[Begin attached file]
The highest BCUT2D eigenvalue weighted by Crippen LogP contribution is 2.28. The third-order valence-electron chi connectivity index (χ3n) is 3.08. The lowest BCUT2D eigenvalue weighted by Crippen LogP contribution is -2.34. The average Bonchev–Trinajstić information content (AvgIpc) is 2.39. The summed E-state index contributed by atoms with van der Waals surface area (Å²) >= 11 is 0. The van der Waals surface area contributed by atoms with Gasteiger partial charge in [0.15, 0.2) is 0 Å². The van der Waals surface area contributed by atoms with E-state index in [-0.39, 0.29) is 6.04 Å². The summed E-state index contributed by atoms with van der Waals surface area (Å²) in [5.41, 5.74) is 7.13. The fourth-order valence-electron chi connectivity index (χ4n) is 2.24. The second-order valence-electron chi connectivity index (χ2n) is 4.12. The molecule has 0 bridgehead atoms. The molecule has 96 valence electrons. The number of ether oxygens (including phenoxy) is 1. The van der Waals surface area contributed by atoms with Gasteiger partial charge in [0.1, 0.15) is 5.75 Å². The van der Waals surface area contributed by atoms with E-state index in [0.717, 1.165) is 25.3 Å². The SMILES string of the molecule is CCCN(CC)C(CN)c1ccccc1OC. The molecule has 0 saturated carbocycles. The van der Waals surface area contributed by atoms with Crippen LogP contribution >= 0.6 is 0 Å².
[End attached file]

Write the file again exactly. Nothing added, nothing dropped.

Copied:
The highest BCUT2D eigenvalue weighted by Crippen LogP contribution is 2.28. The third-order valence-electron chi connectivity index (χ3n) is 3.08. The lowest BCUT2D eigenvalue weighted by Crippen LogP contribution is -2.34. The average Bonchev–Trinajstić information content (AvgIpc) is 2.39. The summed E-state index contributed by atoms with van der Waals surface area (Å²) >= 11 is 0. The van der Waals surface area contributed by atoms with Gasteiger partial charge in [0.15, 0.2) is 0 Å². The van der Waals surface area contributed by atoms with E-state index in [-0.39, 0.29) is 6.04 Å². The summed E-state index contributed by atoms with van der Waals surface area (Å²) in [5.41, 5.74) is 7.13. The fourth-order valence-electron chi connectivity index (χ4n) is 2.24. The second-order valence-electron chi connectivity index (χ2n) is 4.12. The molecule has 0 bridgehead atoms. The molecule has 96 valence electrons. The number of ether oxygens (including phenoxy) is 1. The van der Waals surface area contributed by atoms with Gasteiger partial charge in [0.1, 0.15) is 5.75 Å². The van der Waals surface area contributed by atoms with E-state index in [0.717, 1.165) is 25.3 Å². The SMILES string of the molecule is CCCN(CC)C(CN)c1ccccc1OC. The molecule has 0 saturated carbocycles. The van der Waals surface area contributed by atoms with Crippen LogP contribution >= 0.6 is 0 Å².